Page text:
Sunday, 20 August 2017

Jug Valley Adventures #1 Boys V. Girls by Anne Digby (Children's, 9 years +, 10E/10E)

 February 2017, Straw Hat, 78 pages, Ebook, Review copy

Book summary
When a bike is stolen from the school bike sheds at Jug Valley Juniors, Tim forms a secret club with his friends Ben and Ludo to try to solve the crime. They call themselves the Handles. 'This isn't girls' stuff,' he tells his twin sister Amy. 'It needs boys to handle it.' 

To get back at the boys, Amy and her best friend Mini jokingly call themselves the Spouts...but it's no longer a joke when Mum's lovely bike is stolen, too, giving the girls a serious quest of their own. And so the rival detectives go into action - mainly against each other.
Yet they should be working together if they want to avoid danger...

Nayu's thoughts
Reading the synopsis I decided not to review this book as it sounded like the boys were the main characters,  but I know the publisher online and they thought I'd enjoy t so I gave it a go-it's great! It's a modern feeling Enid Blyton type of feel. Anne's written several series including the girl focused Trebizon boarding school series, so I knew I liked her style of writing. I loved how adamant the girls and boys were not to work together for most of the book, being very competitive about it, until the part they had to cooperate to survive.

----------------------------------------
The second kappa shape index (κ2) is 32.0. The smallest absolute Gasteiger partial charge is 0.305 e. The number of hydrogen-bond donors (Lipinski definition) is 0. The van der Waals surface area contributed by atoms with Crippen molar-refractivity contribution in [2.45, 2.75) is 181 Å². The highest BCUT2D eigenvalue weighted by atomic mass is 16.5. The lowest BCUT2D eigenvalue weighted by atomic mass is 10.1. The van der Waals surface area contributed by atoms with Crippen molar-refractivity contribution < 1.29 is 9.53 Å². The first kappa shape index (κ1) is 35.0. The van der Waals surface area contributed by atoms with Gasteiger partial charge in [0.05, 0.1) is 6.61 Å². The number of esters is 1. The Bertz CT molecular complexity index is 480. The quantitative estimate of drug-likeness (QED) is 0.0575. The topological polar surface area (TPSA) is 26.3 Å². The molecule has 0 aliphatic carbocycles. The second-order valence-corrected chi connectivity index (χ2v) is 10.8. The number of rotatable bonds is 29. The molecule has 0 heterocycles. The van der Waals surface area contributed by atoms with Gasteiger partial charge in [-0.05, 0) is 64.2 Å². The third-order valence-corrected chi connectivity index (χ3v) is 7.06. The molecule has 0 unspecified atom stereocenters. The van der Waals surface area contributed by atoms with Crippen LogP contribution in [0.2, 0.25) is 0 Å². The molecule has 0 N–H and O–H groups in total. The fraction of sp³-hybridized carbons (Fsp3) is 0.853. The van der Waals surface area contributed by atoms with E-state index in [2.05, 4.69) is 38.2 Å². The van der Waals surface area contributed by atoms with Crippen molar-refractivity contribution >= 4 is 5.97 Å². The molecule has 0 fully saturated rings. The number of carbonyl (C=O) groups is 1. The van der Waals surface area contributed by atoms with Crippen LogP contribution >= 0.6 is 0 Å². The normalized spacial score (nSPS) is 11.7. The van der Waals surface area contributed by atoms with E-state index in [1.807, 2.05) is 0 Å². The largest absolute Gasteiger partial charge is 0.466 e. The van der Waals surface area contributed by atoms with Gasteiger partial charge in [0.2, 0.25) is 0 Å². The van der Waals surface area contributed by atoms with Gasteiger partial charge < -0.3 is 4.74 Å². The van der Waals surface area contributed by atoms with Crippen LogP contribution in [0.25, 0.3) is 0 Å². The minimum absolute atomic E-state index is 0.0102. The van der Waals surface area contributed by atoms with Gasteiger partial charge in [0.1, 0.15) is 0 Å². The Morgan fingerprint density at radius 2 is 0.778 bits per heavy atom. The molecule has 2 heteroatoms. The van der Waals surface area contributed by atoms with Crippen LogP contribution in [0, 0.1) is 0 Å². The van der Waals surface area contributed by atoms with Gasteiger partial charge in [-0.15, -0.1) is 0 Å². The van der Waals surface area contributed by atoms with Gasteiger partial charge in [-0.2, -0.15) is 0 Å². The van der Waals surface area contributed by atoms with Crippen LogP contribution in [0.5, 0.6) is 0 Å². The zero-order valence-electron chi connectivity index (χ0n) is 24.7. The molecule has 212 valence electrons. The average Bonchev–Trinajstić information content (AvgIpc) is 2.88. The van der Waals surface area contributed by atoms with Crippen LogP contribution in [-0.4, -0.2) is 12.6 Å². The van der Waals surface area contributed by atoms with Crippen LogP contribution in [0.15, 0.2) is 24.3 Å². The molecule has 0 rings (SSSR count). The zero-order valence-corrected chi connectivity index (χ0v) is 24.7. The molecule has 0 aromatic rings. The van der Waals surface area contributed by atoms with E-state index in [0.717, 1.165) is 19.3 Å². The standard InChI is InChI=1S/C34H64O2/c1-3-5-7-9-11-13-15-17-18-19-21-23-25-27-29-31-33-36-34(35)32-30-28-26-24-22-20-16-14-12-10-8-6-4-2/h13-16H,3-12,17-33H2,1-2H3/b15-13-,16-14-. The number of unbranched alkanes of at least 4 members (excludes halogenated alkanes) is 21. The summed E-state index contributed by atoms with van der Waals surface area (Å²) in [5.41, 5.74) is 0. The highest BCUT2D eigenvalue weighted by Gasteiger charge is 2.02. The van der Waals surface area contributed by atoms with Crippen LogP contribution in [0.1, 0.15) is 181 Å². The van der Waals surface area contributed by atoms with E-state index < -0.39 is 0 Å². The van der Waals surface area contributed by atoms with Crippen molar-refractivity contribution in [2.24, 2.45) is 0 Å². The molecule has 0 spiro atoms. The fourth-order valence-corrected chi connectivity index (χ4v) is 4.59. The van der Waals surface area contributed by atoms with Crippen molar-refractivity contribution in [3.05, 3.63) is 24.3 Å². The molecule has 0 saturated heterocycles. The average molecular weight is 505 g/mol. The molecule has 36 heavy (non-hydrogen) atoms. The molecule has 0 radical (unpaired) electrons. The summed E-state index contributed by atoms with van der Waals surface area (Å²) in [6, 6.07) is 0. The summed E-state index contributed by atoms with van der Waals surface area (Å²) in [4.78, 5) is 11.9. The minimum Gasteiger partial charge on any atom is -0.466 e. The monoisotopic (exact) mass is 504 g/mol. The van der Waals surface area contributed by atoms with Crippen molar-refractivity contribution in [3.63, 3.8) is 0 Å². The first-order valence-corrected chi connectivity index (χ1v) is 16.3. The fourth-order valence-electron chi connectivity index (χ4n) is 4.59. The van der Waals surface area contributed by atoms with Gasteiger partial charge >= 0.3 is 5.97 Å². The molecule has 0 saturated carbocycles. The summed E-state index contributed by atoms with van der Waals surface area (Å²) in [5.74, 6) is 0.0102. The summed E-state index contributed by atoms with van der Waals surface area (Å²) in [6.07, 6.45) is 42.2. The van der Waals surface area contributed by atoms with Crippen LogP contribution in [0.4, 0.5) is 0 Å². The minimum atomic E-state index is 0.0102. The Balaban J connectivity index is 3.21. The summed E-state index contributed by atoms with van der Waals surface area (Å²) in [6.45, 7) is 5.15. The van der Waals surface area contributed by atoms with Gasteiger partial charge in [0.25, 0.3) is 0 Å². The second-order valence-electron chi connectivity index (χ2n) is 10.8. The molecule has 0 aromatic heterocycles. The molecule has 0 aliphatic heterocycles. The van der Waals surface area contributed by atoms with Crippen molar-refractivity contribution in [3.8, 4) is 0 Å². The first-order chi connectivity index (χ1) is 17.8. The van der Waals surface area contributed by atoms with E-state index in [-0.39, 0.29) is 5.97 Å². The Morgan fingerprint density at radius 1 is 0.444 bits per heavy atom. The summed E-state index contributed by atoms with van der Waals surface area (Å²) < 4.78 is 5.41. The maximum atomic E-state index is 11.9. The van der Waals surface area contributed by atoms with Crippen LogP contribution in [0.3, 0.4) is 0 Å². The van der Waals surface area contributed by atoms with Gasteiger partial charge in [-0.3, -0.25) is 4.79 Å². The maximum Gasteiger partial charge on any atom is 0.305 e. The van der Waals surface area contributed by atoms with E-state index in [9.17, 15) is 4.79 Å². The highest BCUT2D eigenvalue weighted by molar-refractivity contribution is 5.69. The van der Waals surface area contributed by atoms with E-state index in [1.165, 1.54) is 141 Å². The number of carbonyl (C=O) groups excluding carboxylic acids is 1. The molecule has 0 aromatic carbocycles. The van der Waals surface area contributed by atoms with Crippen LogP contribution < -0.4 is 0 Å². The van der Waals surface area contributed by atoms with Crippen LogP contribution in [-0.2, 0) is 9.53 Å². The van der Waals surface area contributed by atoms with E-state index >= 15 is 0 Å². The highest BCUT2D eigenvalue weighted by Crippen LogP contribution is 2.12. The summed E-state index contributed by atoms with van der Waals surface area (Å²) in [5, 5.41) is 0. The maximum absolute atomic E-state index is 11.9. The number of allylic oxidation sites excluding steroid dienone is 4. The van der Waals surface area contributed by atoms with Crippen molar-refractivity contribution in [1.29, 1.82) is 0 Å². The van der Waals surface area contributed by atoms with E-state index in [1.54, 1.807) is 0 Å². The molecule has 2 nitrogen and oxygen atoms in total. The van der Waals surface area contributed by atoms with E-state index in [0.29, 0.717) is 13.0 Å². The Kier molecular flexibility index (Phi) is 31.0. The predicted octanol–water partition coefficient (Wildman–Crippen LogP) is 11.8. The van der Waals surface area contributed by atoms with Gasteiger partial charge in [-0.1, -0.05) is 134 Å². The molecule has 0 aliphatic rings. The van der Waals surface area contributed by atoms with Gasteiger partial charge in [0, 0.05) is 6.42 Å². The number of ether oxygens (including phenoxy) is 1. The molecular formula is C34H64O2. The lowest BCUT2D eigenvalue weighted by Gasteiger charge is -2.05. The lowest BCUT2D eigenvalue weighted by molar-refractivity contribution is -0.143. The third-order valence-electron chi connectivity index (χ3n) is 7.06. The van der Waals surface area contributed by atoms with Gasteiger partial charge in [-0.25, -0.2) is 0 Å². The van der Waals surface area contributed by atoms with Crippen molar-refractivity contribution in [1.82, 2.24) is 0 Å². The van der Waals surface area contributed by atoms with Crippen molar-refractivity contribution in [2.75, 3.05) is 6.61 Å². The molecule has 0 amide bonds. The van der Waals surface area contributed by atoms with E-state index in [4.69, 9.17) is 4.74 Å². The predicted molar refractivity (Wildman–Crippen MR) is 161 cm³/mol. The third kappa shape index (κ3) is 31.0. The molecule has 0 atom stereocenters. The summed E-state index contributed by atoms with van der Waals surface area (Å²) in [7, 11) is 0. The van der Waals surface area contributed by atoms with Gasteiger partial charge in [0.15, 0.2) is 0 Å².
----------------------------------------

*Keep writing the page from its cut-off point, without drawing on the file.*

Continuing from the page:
Initially I was a bit surprised by what I read - it seemed like the story was heading in a direction I didn't see often for this age group, but then it turned out to be something else which I'm used to reading. I adored baby Harry, who was generally seen as a pain, even though he had an important part in helping solve the mystery. I liked how technology was a part of the story (fitting the 1990s when it was originally published) but not an all consuming part of the children's lives, again suiting the publication date. It was very easy to imagine because as I grew up while I didn't go on bike rides my friends were allowed out and about on their own. It doesn't feel a dated read because of the technology - friendship and sibling rivalry is timeless. 

The girls proudly had as many good ideas as the boys, and are a bit more methodical at times, but to give them their due the boys do remarkably well on their own. What they call each over had me laughing because I accidentally added an r to the girls' group so it read 'Sprouts'...for some reason I found this absolutely hilarious and kept calling them that throughout the story. I like how their family life is examined in great detail, and their parents have a fairly decent sized role within the mystery. Definitely a series to watch out for! 

Suggested read
Another great family based read is about 3 sisters and their father including the title: The Penderwicks on Gardam Street by Jeanne Birdsall (Children's, 9 years +, 10E/10E)

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